Jamz n Jemz
By Traviss Cassidy | 4 September 2009
Rather than challenging preexisting notions of sampling-as-art-form or the intrinsic worth of pastiche (or whatever), Jamz n Jemz, Javelin’s beat-mongering debut, sets its gaze on humbler pursuits, documenting in the process just how far we’ve come in the democratization and decentralization of this particular art form. Herein witness 25 rag-tag clips of galloping 8-bit nostalgia and warped and diced samples from the four corners of the globe—all held together with shoestring, Big League Chew™ and (apparently) several boom boxes. So unabashedly DIY is their shtick that this shtick of a record, which these two Brooklynites have appropriately been distributing as a CD-R at their shows, might as well come packaged with a sticker slapped on top which reads, “Javelin make jams, and YOU can too!” Tony Robbins would be proud.
None of this is meant as a dig at the group, of course. The homegrown earthiness (all puns intended) of these fleeting tracks—which gambol through a mixed-medium (wood, plastic, corrugated metal, foam) playground’s worth of hip-hop, electro, and deep funk touchstones—is one of the album’s most charming qualities. There are gems here, but not of the polished sort; it’s as if the liberally applied “z”s of the album’s title signify, equally, the duo’s playful steez and the jagged, jolting quality of their music. Cousins George Langford and Tom Van Buskirk are clearly students of the unflaggingly popular/obligatory Dilla school, but don’t expect the kind of waxing and buffing that made Donuts (2006) nearly too slippery to grasp. “Too Many Feelings,” for one, coaxes quivering pleasures from a couple sampled vowels and fluttering guitar notes—a trick the late Detroit producer practically trademarked, yet here it’s thrust in our faces rather than allowed to unroll naturally. Elsewhere, their dusty pop samples serve merely as red herrings (“Leonard Pt. 6”) or pretty asides (“With Pleasure”) while the group focuses on more straightforward electro-jams.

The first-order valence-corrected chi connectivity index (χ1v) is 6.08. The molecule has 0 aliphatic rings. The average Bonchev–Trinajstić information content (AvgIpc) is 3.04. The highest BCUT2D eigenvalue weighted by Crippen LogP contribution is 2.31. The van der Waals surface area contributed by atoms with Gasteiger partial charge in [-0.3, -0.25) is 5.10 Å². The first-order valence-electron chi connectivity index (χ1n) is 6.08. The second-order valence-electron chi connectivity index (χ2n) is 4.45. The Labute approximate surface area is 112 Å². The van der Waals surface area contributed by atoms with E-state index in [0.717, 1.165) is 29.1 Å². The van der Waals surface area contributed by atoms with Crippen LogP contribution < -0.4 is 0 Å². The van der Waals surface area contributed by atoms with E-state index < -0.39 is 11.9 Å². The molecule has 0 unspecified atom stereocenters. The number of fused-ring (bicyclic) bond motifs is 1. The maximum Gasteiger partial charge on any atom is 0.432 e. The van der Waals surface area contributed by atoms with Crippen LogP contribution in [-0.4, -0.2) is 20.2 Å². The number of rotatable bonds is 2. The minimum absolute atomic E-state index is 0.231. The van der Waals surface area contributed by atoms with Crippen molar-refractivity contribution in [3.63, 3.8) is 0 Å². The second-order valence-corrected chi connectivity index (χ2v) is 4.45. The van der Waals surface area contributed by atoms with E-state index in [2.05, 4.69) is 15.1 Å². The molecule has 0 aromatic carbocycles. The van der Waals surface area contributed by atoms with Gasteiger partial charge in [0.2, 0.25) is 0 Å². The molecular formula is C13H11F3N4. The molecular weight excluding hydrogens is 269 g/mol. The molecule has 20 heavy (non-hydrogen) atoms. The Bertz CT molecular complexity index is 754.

Javelin has quite a bit brewing in its cauldron, and, suffice it to say, Jamz n Jemz is a pretty messy concoction. Indeed, the album’s biggest flaw by a long shot is its haphazard sequencing and jarring transitions. Given the right palette of sample-worthy material and synthesizers, almost anyone could produce something undeniably eclectic; the trick is weaving those disparate threads into something headier, coherent. Javelin approach the crate digger’s aesthetic in much the same way their formidable forebears (Avalanches, RJD2, Beck) have, adding a personal flair to well-worn classics and (more often) obscure diamonds in the rough, as their forebears were apt to do. (Their live-instrumentation-to-sample ratio is purportedly about 50/50.) This thing has plenty of hustle, but no flow, which is really too bad considering the obvious potential on display. Nowhere is this clearer than on the “STD Fury”/“Vibrationz” set. The former is the only potentially polarizing track here, a tongue-in-cheek PSA delivered by self-described “gonorrhealists” (I know, I know) “V” and “Muff Dive.” It’s a seemingly off-the-cuff joke fleshed out in the studio, so I’ll cut it some slack, but I could certainly do without the Sir-Mix-a-Lot reference. I mean, really? The latter, however, is an obvious highlight, a gauzy electro-pop anthem infused with years of house party revelry. It’s like Ratatat in an anti-gravity suit, and that should sound as awesome as I’m trying to make it.
Overall, Jamz and Jemz strikes a healthy balance between kitsch and inspiration, even if “Snoop” nearly tumbles to destruction as the group pairs middle eastern guitar with…“Drop It Like It’s Hot.” Thankfully, Javelin are not Girl Talk, nor do they want to be, and Jamz largely pleases with clever craftsmanship and a wry sense of humor, rarely pandering to the fickle blog-housers and their mash-up-for-the-sake-of apologists. I grin just thinking about how “Susie Cues” is what a hip-hop remix of Vince Guaraldi’s Peanuts soundtrack would sound like, or how there’s a track here named after vertically challenged QB Doug Flutey: Javelin’s obviously taking the piss, and while that carefree attitude may have resulted in a scatterbrained batch of slightly undercooked masterpieces, it’s thrilling to see their machinery going to work under the hood. And now that they’re on the rosters of Thrill Jockey and Luaka Bop, I see little holding them back. With a little bit of fine-tuning and perhaps a sagely nudging from David Byrne (ever the nudger), we could have a monstrous sophomore effort on our hands. Or stuffed coquettishly into our back pockets.